Photo: nosha, Flickr, CC BY-SA
While I do think it's true that we can overload on apocalyptic imagery in discussions and stories about climate change, that's not why people have stopped believing that it's real. A recent study from UC Berkeley purported to find that too much doom and gloom was turning people off to the very idea of global warming, because it "threatens deeply held beliefs that the world is just, orderly, and stable." Faced with a concept that poses such a threat, people flat-out reject it, the paper argues. But that seems to be a lousy way to explain what's happening with climate change. We've seen a steady decline in the number of people who tell pollsters they believe in climate change -- those polls show numbers dropping from the 70s two or three years ago to the low 50s (or below) now. Not good. So what's the problem? If you subscribe to the takeaway of this study, then all that talk of rising sea levels and incoming droughts and more extreme storms threatened people so much that they simply refused to believe it. They went into denial.
But this struck me as suspicious, so I held off on posting about the Berkeley study. And a few other folks found the concept unlikely as well. As Dave Roberts points out over at Grist, the time when the most people believed in climate change was precisely during the height of the so-called 'doom and gloom' talk -- the time when popularity of Al Gore's film Inconvenient Truth was at a peak, and surrounding press hoopla was consistently delving into the scary impacts of climate change.
Now, in the years since the frenzy over climate change, the discourse has come to be dominated by far less scary topics like clean energy, green jobs, and climate politics. And that's when belief started dropping off. Think about it -- you'd be hard pressed to find any truly scary stories about climate change impacts in the mainstream media over the last year or two. The MSM has bought the narrative that the public thinks it exaggerated climate change, and now only presents occasional, tepid coverage -- at best.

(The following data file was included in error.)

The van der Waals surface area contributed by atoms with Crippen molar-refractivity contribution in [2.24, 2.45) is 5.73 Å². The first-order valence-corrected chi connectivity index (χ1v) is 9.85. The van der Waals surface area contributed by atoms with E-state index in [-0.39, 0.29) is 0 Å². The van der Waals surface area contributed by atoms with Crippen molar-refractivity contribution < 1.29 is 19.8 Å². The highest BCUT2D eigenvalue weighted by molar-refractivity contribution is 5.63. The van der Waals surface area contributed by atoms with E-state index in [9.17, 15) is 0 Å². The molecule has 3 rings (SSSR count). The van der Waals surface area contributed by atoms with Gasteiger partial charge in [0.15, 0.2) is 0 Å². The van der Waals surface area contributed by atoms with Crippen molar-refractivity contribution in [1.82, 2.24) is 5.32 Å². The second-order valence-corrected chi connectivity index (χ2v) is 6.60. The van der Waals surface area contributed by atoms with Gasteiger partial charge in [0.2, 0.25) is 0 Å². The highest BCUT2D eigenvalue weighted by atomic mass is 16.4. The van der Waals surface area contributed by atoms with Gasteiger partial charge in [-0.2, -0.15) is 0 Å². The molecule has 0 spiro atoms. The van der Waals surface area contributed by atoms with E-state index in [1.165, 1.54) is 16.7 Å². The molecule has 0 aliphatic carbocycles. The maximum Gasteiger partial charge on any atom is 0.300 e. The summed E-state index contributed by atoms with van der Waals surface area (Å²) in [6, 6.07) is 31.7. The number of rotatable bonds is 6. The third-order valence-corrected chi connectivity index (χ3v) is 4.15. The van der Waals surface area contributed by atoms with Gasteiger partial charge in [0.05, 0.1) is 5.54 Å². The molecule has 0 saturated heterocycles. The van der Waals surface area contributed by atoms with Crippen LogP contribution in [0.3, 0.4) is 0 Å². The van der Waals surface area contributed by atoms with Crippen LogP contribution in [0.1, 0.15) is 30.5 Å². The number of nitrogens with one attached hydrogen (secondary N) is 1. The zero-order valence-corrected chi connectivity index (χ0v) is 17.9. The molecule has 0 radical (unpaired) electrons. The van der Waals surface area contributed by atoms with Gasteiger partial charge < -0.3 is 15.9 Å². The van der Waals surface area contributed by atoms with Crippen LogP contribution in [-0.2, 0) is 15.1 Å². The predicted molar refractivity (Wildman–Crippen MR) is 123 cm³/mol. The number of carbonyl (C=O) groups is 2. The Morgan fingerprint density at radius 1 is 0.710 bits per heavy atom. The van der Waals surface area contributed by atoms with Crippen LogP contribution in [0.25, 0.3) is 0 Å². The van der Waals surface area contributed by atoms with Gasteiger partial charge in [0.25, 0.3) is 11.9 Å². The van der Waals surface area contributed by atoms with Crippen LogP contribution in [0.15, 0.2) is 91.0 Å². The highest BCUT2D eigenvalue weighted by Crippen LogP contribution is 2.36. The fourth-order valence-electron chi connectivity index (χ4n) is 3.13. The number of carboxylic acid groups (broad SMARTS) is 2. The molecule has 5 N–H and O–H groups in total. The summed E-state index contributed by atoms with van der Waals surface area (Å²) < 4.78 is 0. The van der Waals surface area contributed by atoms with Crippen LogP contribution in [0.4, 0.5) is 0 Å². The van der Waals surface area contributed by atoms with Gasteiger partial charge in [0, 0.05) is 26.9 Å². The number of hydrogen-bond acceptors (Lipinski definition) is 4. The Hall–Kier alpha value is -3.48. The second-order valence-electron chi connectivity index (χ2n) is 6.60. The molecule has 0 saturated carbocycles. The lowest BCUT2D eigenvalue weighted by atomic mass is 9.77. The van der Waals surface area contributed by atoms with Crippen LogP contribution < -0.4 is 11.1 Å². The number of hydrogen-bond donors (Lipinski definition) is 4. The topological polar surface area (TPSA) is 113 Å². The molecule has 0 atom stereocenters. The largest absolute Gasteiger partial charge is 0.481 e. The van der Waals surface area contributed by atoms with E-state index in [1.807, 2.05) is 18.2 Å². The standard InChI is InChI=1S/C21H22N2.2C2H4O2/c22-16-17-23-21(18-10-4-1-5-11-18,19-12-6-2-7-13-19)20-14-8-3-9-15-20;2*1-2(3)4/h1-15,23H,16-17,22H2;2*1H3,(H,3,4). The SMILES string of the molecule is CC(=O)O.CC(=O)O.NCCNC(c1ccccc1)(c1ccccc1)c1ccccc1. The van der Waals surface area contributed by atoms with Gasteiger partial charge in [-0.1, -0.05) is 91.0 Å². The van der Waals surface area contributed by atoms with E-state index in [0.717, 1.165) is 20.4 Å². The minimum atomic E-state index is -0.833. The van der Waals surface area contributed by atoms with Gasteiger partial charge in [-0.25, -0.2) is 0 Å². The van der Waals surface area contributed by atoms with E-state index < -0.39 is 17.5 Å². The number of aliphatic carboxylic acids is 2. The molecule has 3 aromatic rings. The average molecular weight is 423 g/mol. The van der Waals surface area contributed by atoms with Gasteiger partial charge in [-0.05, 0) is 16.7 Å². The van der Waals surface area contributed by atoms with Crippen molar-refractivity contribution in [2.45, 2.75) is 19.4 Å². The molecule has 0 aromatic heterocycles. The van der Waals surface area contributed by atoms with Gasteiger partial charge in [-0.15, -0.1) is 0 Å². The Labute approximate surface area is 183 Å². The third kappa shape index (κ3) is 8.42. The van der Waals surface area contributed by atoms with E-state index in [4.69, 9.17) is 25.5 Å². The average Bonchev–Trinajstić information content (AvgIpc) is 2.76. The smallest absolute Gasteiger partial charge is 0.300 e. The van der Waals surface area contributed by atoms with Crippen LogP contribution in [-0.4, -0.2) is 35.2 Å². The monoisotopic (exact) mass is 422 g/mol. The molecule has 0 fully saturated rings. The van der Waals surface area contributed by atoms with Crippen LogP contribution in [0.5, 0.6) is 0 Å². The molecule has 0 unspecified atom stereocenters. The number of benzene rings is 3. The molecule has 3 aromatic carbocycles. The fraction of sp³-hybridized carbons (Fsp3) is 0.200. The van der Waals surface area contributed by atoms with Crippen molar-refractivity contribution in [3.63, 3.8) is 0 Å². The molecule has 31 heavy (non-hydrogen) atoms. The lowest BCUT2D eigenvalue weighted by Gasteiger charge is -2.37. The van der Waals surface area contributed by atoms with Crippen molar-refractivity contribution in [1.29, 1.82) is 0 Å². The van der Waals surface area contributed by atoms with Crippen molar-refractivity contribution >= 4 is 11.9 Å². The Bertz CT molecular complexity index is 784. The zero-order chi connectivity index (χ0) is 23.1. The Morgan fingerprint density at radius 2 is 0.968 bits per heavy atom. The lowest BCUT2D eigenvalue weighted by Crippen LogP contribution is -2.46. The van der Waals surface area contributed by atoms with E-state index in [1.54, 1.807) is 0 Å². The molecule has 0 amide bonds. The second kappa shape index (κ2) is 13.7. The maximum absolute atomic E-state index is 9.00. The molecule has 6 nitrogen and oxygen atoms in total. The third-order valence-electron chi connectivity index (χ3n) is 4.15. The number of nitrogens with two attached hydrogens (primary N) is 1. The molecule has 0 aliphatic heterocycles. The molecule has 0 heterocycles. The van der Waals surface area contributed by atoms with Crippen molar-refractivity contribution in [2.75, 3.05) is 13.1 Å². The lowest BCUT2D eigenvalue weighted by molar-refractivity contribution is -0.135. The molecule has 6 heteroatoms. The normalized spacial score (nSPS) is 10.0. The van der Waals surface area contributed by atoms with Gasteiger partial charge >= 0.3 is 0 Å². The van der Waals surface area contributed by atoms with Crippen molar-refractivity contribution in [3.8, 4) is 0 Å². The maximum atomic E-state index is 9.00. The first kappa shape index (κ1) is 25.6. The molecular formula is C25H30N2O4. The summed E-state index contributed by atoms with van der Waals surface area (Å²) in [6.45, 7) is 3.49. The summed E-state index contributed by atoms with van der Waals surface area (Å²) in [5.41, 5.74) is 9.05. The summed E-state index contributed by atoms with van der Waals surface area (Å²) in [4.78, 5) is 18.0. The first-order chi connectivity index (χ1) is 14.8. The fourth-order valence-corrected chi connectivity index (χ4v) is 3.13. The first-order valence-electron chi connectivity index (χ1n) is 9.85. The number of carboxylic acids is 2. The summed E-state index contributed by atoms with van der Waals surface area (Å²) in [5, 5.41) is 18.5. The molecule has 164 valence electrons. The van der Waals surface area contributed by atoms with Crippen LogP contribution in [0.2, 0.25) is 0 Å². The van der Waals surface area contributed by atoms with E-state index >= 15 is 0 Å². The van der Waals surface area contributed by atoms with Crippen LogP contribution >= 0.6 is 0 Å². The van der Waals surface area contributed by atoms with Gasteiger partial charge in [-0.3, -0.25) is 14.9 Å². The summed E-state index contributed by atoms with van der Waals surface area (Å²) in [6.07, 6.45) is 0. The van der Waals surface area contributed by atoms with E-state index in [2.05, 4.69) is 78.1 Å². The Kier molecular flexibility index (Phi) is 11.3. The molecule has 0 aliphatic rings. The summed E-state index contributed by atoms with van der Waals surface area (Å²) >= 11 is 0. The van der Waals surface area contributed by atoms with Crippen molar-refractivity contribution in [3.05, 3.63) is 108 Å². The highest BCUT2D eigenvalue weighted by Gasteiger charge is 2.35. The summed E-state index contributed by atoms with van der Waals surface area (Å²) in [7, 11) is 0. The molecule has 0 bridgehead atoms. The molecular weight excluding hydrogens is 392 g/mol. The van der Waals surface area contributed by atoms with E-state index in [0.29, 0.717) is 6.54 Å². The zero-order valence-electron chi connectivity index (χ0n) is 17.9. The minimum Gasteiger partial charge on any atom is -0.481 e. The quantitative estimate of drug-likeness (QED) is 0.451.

So what's really to blame? I think Roberts has it right:
the explanation seems simple enough: the economy has been in the tank and partisanship has been on the rise. This study indicates that people's acceptance of climate change tends to rise and fall with the economy. And as the latest from Pew and Gallup make clear, the vast bulk of the shift in climate change attitudes since 2008 has come from a dropoff among conservatives (and conservative-leaning independents). The economy plus partisanship.That pretty much explains it. The narrative of the doom and gloom being too much for folks to handle may be more exciting, and provide some interesting fodder for debate -- and the study may indeed reveal some pertinent insights into human psychology -- but the reason poll numbers gauging American belief in climate change have dropped appears to be much more straightforward.
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